1. Just updated with a link to the lame excuse the clubs used to explain this disparity. Apparently, it is 'quibbling' ;)

  2. Right. I suppose you still think the media were making up all the stuff about Gillard walking away from her agreement.

    Perhaps you need to update your post again. A few days of reality has made it irreverent.

    1. The fact that, for once, idle speculation, presented as fact, turned out to be correct, doesn't change the fact that the media spent a week speculating, rather than reporting.

      And now, that the PM is shown to have lied to another politician, is huge news, yet the fact that the campaign by the clubs is exposed as a lie to the populace, is not really that interesting to them.

      It truly confirms where the media's interest lies, and it certainly doesn't appear to be with the populace.

  3. “idle speculation”

    Now that’s funny. Clearly that is exactly what it wasn’t.

    The press correctly informed the public of political developments, and ones that reflect on the integrity of this government. They reported this in advance of a government press release, which would have simply put their spin on the breach of agreement.

    It’s just more dishonesty, to compound its track record of dishonesty.

  4. The press had declared this 'idle speculation' as fact a week before it became fact yomm. They had also declared that Wilkie had walked away and shown no spine. In that they were quite obviously wrong.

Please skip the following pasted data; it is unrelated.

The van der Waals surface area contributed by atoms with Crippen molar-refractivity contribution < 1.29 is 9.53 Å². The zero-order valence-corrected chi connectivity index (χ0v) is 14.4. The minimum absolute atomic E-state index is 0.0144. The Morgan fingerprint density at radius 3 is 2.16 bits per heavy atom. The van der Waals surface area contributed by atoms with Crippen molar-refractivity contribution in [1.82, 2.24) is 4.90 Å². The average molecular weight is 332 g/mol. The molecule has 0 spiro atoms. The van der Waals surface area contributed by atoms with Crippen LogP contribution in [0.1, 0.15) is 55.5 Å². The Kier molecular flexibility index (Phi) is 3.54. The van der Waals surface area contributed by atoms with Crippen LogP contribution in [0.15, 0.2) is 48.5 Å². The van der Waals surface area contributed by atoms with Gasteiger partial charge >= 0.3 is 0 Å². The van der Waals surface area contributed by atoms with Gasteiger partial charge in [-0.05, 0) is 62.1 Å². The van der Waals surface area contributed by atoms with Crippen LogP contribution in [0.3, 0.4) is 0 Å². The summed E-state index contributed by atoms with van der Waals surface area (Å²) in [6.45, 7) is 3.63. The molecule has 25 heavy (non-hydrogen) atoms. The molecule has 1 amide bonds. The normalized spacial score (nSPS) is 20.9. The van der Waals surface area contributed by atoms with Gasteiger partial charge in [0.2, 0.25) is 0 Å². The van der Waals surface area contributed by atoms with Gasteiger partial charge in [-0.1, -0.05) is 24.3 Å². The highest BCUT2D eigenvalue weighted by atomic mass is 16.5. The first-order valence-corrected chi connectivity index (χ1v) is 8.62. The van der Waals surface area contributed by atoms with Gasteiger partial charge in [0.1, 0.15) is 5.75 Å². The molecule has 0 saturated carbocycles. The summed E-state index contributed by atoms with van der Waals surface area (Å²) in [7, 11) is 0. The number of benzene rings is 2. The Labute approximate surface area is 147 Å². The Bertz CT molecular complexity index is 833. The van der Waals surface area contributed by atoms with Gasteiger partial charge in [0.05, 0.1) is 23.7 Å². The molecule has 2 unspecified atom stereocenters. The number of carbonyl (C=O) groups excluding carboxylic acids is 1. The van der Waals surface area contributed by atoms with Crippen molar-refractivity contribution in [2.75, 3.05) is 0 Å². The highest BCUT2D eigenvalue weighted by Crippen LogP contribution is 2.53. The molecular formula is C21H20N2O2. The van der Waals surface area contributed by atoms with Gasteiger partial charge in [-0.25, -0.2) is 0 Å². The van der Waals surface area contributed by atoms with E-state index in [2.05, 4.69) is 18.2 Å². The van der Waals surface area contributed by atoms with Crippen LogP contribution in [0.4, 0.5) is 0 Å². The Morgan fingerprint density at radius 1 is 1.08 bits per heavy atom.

They were a thousand monkeys with a thousand typewriters. They finally got one right, and you think this kind of 'journalism' is validated. Not for the amount of times they have got it wrong, no. They should stick to actual journalism, not soothsaying.

  5. Yeah, right. We have-
    • Gillard’s staff( maybe even Gillard herself?) playing dishonest politics.
    • The Leader of the HOR plagiarising a speech from a romantic comedy
    • Craig Thomson having a case to answer about the (dishonest) use of union members funds, despite all the denial from barrackers.
    • Yet more breaking of promises, but this time it was the very promise that delivered Gillard into the Lodge,

    But the best you can come up with it “the press was right just this once and they shouldn’t be talking so much about all that other stuff”.

    You’ve lost your sharpness, spending too much time with slothful thinkers.

    1. What in the hell does any of that have to with the post yomm. Or is it just another excuse to put out dot points?

    2. playing dishonest politics.

      Are you able to highlight the "dishonest politics" you claim is occurring?

      Or are you just making shit up again?

  6. Well of course. You and other barrackers disparaged/dismissed each of the above, usually as “baseless speculation”.

    If fact on each of those stories, the press reported correctly, and if was in the public interest that they did.

    Barrackers just get all bitter, because history usually proves their “baseless speculation” whinging as being… baseless whinging.